When the electrospun PLGA microfibers were CAP treated from a working distance of 1.7 cm, the majority of cells penetrated within the layer of about 10–20 µm (Figure 6
B). By increasing the exposure time, cells were able to penetrate more since about 20% of oAECs reached the layer of 30–40 µm in the case of PLGA90B (Figure 6
Cellularity was then calculated within all samples of PLGA microfibers. It was evident after 24 h of culture a significantly higher cell number onto CAP treated PLGA microfibers respect to the untreated one (p
< 0.05; Figure 7
A). This higher number of cells on different CAP PLGA microfibers was maintained also after 48 h of culture (p
< 0.05; Figure 7
A) especially for the PLGA60A samples. The obtained results demonstrate that CAP treatment increased the ability of the cells to adhere better on the surface of the treated electrospun PLGA microfibers respect to the untreated ones. In particular, the better results in terms of cell penetration and cellularity were obtained with the lower working distance (1.3 cm). These results could be justified by the better hydrophilicity and consequently the higher oxygen content of the PLGA microfibers CAP treated from a working distance of 1.3 cm. Moreover, PLGA60A had a cell penetration profile and cellularity comparable to PLGA90A. However, the decreased Young’s modulus and elongation at break properties within the PLGA90A microfibers can be considered as a drawback since constructs fabricated for tendon tissue engineering should possess mechanical properties that must mimic tendon structure and biomechanics to sustain its regeneration. Moreover, the high hydrophilicity of PLGA90A, accordingly to literature data [107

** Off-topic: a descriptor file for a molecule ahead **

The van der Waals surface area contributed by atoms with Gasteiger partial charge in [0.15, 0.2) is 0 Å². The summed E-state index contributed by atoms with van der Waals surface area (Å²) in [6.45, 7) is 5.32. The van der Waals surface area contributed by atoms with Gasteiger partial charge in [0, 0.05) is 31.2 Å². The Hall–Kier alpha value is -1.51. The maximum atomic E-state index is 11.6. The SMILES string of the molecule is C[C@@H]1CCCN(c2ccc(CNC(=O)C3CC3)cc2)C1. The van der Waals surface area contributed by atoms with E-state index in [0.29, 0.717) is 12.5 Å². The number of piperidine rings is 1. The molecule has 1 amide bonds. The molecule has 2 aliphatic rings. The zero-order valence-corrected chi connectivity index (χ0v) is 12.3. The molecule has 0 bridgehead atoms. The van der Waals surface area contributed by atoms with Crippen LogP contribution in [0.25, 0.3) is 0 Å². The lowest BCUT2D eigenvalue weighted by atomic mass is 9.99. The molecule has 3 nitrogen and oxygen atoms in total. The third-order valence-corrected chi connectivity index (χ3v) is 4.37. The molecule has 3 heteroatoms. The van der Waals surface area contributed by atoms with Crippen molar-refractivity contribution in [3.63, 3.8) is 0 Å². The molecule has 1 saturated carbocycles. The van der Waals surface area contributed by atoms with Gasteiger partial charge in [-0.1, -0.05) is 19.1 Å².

], may lead to increased water uptake and hence result in a faster degradation rate of the electrospun microfibers hindering in turn the complete formation of the neo-tissue.
On the contrary, PLGA30B and PLGA60B showed the lowest cell penetration profile and cellularity probably due to their lower oxygen content and hydrophilicity (high WCA) amongst the other CAP treated groups.
To evaluate oAECs’ PI within PLGA samples, a cell proliferation marker, Ki-67, was assessed and quantified. The immunocytochemical analysis on oAECs, engineered on untreated and treated PLGA microfibers or cultured in Petri dishes, as internal control, showed a specific positivity for Ki-67 (green fluorescence) in some cell nuclei (Figure 7